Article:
One week later, Kristina received the news that she had been named Division II player of the year. “It was bittersweet, I would rather have a team award then an individual award,” Taylor said. However her dad felt differently: “Oh he was ecstatic, both my parents were so proud, but my Dad told me ‘ok you got the award -- now start working towards next year’ I didn’t get a lunch or a dinner or flowers or anything, I got a swift pat on the butt and was told to win next year.”
Unfortunately for Taylor, that summer between her junior and senior season proved to be a tough one. Her father’s condition had worsened and on June 17th Taylor pleaded with her father on his deathbed to stop fighting, that she loved him and that she and the rest of the family we’re going to be fine. James Taylor passed a few minutes later.
What happened next caught Taylor by surprise:
“My Facebook message inbox exploded the amount of texts and emails and letters of support I got were incredible. At my father's memorial all the coaches and almost everyone on the team showed up, some people cut their vacations, and made an effort to come. I still to this day don’t know how to say thank you.” Taylor said. Assistant coach Houser noted, “It was a grieving period for all of us, anytime we have to go through adversity we are always supporting each other. I can’t even imagine the level of emotional support Kristina had. We had parents of players who were upperclassmen and parents of freshman players who showed up to Mr. Taylor’s memorial. Field hockey is just a game but the relationships that develop are much greater.”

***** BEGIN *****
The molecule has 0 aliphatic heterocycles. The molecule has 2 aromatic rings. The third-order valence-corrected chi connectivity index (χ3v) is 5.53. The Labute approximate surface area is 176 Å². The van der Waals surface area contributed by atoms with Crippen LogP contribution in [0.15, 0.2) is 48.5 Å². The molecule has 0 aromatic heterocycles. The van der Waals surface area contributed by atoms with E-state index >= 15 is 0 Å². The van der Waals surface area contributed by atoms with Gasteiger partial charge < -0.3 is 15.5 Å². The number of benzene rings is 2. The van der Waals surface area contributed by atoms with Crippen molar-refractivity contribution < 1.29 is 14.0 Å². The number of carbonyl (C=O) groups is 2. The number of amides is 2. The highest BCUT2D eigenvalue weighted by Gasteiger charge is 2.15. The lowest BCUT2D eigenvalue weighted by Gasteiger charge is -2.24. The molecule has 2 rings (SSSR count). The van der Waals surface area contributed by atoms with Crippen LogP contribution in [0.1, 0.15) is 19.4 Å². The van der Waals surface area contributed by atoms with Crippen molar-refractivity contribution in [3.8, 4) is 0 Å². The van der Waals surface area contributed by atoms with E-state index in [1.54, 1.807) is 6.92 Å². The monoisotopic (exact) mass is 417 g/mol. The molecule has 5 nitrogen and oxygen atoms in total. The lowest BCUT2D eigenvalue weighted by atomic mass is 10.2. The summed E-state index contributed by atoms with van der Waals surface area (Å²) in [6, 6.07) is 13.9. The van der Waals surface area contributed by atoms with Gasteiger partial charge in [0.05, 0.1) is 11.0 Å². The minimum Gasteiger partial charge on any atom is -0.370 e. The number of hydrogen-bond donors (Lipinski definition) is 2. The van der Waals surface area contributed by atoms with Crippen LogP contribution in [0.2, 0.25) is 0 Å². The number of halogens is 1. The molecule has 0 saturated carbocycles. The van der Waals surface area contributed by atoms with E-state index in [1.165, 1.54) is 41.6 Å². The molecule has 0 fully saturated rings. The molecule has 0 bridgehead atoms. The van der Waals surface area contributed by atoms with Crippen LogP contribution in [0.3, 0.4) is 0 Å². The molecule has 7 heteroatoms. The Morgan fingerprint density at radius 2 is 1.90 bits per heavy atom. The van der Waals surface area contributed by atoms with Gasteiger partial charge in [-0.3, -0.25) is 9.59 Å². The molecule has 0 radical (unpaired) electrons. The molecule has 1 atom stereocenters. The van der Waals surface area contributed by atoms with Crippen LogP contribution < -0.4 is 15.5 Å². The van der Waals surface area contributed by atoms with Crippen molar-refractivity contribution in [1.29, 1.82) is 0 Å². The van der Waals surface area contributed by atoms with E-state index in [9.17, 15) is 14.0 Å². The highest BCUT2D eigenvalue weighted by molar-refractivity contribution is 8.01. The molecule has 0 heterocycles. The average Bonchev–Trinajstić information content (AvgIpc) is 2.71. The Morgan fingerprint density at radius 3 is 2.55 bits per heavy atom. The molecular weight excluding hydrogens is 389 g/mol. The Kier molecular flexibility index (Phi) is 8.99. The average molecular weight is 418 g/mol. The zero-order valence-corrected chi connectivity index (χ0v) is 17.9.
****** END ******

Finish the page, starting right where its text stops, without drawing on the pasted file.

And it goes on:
Before preseason started, Kristina was having trouble focusing on the season and frequently felt sick, but it was her mother who assumed the role of coach/motivator: “She told me to focus on the season, that my father and I shared a special connection, and that he would have wanted me to play field hockey and have a great season,” Taylor said.
To honor their number one fan, Shippebsburg planned a game dedicated to James Taylor on Oct. 5th: “I found out what they wanted to do and I saw the shirt they made, and I started to cry,” Kristina said. Each team member's shirt was emblazoned with the name "Taylor" and a big number 1 on the back. At the game, funds were solicited for the LUNGevity foundation. “I had a bunch of my friends at the game, my brother, my mom. People gave donations, some people who didn’t even know me, but they felt what I felt and reached out and supported me and my cause,” said Taylor.
Taylor has led Shippensburg back to national title contention this season. The Raiders are 17-3 and the No. 2 team in the south region for the NCAA tournament. Kristina is also top-five in the nation for goals per game and points per game. She hopes that this time she captures the national title, and she knows her number one fan is cheering her on: “I know he is watching me, and once I step onto that field, I feel like I am closer to him. I feel a sense a relief knowing that he is always there.”